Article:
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Microsoft in quandary over virus security

The security companies are dependent on Microsoft to make sure their defenses run smoothly, while Microsoft cannot risk having competing security products break down and wreak more havoc on Windows.
/ Source: The Associated Press

If Microsoft Corp. doesn't do more to stem Internet attacks, the company risks further alienating customers unhappy with the multitude of threats already facing its ubiquitous software. Sell its own security products, on the other hand, and Microsoft faces a potential backlash from some of its allies -- the companies that now provide an extra layer of security for its Windows operating system, Internet Explorer browser and other products.

With a powerhouse like Microsoft becoming a direct competitor, they could get squeezed out.

What a quandary.

Last week, Microsoft Chairman Bill Gates confirmed plans to sell antivirus products to both consumers and big businesses by the end of the year. But the Redmond company is mum on cost and features.

Speaking at a security conference, Gates also said the company would give consumers a free tool for combating spyware, a pesky and growing threat that can monitor users' activities, hinder computer performance and create other hassles. Microsoft also will sell a more sophisticated antispyware product to businesses.

(MSNBC is a Microsoft - NBC joint venture.)

Executives in the security industry say they believe Microsoft's promise to continue sharing security information and working with other security companies even after it becomes a direct competitor.

Analyst Gregg Moskowitz with Susquehanna Financial Group said both sides have an incentive to "continue to play nice with each other."

The security companies are dependent on Microsoft to make sure their defenses run smoothly, while Microsoft cannot risk having competing security products break down and wreak more havoc on Windows, Moskowitz said.

"A very significant number of people, if they don't have a good security experience, they're going to hold it against Microsoft -- even if they're using another vendor," Moskowitz said.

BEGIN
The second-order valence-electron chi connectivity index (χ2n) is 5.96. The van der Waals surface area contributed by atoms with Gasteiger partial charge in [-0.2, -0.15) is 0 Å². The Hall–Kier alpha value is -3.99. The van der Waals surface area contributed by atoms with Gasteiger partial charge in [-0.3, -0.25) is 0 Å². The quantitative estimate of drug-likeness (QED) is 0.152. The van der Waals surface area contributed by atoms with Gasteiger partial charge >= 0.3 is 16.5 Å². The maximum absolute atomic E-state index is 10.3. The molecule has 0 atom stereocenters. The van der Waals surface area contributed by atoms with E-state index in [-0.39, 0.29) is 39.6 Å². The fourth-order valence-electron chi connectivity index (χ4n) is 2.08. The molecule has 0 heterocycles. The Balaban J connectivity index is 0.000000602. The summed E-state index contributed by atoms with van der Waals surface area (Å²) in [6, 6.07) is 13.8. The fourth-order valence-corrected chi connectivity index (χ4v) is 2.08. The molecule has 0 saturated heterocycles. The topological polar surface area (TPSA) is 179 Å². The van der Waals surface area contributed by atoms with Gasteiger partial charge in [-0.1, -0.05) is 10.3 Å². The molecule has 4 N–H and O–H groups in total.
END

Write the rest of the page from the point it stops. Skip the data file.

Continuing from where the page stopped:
Still, John Schwarz, president and chief operating officer of Symantec Corp., would rather see Microsoft concentrate on fixing security flaws.

"We believe they'd be better off in focusing on making sure that their platform, the Windows operating system, is less subject to attack," Schwarz said.

Microsoft has worked feverishly to better secure its products, including updating Windows XP with a new firewall and other security measures. But given their widespread use, the products are near-constant targets of attacks that take advantage of loopholes and flaws to hijack computers, steal personal information and cripple businesses.

McAfee Inc. President Gene Hodges calls its new competitor an example of "capitalism at its best."

But he said it will only be a fair fight if all companies have a level playing field in which everyone sells, rather than gives away, products.

Microsoft's move to sell antivirus software appears fair so far, Hodges said, though he said Microsoft's decision to give away an antispyware product could hurt smaller players who can't afford such giveaways.

"We would have rather they entered the market for spyware and competed," Hodges said.

Security companies including McAfee already sell antispyware products, generally charging between $30 and $40, though a few give away versions or trials for free.

Microsoft has downplayed the competitive angle, saying they are simply responding to requests from customers for more protection options. Amy Roberts, a director with the company's security and business unit, said the company is most concerned about people who have no extra protection at all.

Peter Kuper, an analyst with Morgan Stanley, believes Microsoft is most interested in protecting its Windows franchise, not finding a new way to make money.

The security problems are costly and damaging to Microsoft's reputation, he said, and failure to address the threats could drive more customers to competing products such as the Mozilla Firefox browser or Apple Computer Inc.'s Mac OS computers.

"They're not winning the war. They're not winning the battle," Kuper said. "So Microsoft is saying, `I don't care whether it's free, as long as it's something. That's better than nothing.'"

Kuper isn't expecting Microsoft to immediately snag much market share from Symantec, McAfee and others. But he noted that, while Microsoft may not be looking at security as a big revenue stream, the cash-rich company could easily afford to undercut its competitors.

Symantec's Schwarz said he worries that Microsoft's clout could also discourage smaller security companies from entering the market or staying in it, effectively reducing options for consumers.

Microsoft's prior moves into new markets -- including trouncing browser pioneer Netscape by shipping its Windows systems with Internet Explorer, now such a common target of Web-based attacks -- have gotten the company in hot water with antitrust regulators in the United States and Europe. But for now at least, some competitors say they aren't planning to take this battle to court.

Symantec's Schwarz argues that his company's products will have an edge, especially with business customers, because they protect more than just Microsoft products. And McAfee's Hodges said he's confident his company's reputation will keep customers loyal.

"I'd rather fight Microsoft in the marketplace because we're convinced we can whip them," Symantec Chief Executive John Thompson said at the security conference where Gates spoke. "So this is not about showing up in Washington or whining on someone's doorstep about what Microsoft can or might do."